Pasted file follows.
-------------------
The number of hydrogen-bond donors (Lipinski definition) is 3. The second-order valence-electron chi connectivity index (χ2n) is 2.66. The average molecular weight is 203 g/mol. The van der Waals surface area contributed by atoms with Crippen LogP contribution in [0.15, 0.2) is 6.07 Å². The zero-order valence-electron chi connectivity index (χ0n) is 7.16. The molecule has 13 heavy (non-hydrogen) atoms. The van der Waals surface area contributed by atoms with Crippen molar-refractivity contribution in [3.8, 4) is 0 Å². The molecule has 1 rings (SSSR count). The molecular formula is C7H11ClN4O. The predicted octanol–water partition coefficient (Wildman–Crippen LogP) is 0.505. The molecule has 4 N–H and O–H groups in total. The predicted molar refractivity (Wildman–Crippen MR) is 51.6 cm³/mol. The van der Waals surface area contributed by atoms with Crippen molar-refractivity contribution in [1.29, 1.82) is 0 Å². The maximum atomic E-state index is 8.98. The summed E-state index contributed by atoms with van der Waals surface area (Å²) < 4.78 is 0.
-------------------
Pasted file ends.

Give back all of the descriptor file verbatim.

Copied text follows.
The number of hydrogen-bond donors (Lipinski definition) is 3. The second-order valence-electron chi connectivity index (χ2n) is 2.66. The average molecular weight is 203 g/mol. The van der Waals surface area contributed by atoms with Crippen LogP contribution in [0.15, 0.2) is 6.07 Å². The zero-order valence-electron chi connectivity index (χ0n) is 7.16. The molecule has 13 heavy (non-hydrogen) atoms. The van der Waals surface area contributed by atoms with Crippen molar-refractivity contribution in [3.8, 4) is 0 Å². The molecule has 1 rings (SSSR count). The molecular formula is C7H11ClN4O. The predicted octanol–water partition coefficient (Wildman–Crippen LogP) is 0.505. The molecule has 4 N–H and O–H groups in total. The predicted molar refractivity (Wildman–Crippen MR) is 51.6 cm³/mol. The van der Waals surface area contributed by atoms with Crippen molar-refractivity contribution in [1.29, 1.82) is 0 Å². The maximum atomic E-state index is 8.98. The summed E-state index contributed by atoms with van der Waals surface area (Å²) < 4.78 is 0.